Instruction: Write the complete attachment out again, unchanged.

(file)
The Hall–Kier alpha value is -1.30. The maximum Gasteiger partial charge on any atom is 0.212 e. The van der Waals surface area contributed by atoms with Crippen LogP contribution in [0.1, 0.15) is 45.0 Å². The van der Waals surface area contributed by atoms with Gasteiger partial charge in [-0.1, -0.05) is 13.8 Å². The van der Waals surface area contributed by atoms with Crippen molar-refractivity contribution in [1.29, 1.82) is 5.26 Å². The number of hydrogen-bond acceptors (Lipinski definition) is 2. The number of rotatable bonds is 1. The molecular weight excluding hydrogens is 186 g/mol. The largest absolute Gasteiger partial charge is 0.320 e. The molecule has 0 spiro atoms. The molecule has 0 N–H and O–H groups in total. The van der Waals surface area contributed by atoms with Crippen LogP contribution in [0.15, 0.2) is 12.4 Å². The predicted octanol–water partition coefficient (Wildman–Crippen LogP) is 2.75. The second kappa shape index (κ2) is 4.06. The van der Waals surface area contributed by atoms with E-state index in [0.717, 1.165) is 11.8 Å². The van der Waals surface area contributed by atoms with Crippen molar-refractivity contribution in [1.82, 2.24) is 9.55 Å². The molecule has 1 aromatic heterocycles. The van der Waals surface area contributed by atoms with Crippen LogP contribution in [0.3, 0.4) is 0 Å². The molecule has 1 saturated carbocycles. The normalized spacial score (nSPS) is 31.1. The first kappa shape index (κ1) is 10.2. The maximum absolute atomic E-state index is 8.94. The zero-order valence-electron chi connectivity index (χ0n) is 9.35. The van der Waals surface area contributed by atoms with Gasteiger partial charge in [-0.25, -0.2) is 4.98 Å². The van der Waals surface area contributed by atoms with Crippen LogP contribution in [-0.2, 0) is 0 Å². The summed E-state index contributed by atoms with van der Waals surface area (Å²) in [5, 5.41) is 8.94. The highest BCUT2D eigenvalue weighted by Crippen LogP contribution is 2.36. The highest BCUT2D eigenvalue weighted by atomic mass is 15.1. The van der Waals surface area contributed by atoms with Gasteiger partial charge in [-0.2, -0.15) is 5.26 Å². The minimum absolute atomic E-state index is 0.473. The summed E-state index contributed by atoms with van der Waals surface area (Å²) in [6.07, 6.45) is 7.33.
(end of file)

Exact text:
The Hall–Kier alpha value is -1.30. The maximum Gasteiger partial charge on any atom is 0.212 e. The van der Waals surface area contributed by atoms with Crippen LogP contribution in [0.1, 0.15) is 45.0 Å². The van der Waals surface area contributed by atoms with Gasteiger partial charge in [-0.1, -0.05) is 13.8 Å². The van der Waals surface area contributed by atoms with Crippen molar-refractivity contribution in [1.29, 1.82) is 5.26 Å². The number of hydrogen-bond acceptors (Lipinski definition) is 2. The number of rotatable bonds is 1. The molecular weight excluding hydrogens is 186 g/mol. The largest absolute Gasteiger partial charge is 0.320 e. The molecule has 0 spiro atoms. The molecule has 0 N–H and O–H groups in total. The van der Waals surface area contributed by atoms with Crippen LogP contribution in [0.15, 0.2) is 12.4 Å². The predicted octanol–water partition coefficient (Wildman–Crippen LogP) is 2.75. The second kappa shape index (κ2) is 4.06. The van der Waals surface area contributed by atoms with E-state index in [0.717, 1.165) is 11.8 Å². The van der Waals surface area contributed by atoms with Crippen molar-refractivity contribution in [1.82, 2.24) is 9.55 Å². The molecule has 1 aromatic heterocycles. The van der Waals surface area contributed by atoms with Crippen LogP contribution in [0.3, 0.4) is 0 Å². The molecule has 1 saturated carbocycles. The normalized spacial score (nSPS) is 31.1. The first kappa shape index (κ1) is 10.2. The maximum absolute atomic E-state index is 8.94. The zero-order valence-electron chi connectivity index (χ0n) is 9.35. The van der Waals surface area contributed by atoms with Gasteiger partial charge in [-0.25, -0.2) is 4.98 Å². The van der Waals surface area contributed by atoms with Crippen LogP contribution in [-0.2, 0) is 0 Å². The summed E-state index contributed by atoms with van der Waals surface area (Å²) in [5, 5.41) is 8.94. The highest BCUT2D eigenvalue weighted by Crippen LogP contribution is 2.36. The highest BCUT2D eigenvalue weighted by atomic mass is 15.1. The van der Waals surface area contributed by atoms with Gasteiger partial charge in [-0.2, -0.15) is 5.26 Å². The minimum absolute atomic E-state index is 0.473. The summed E-state index contributed by atoms with van der Waals surface area (Å²) in [6.07, 6.45) is 7.33.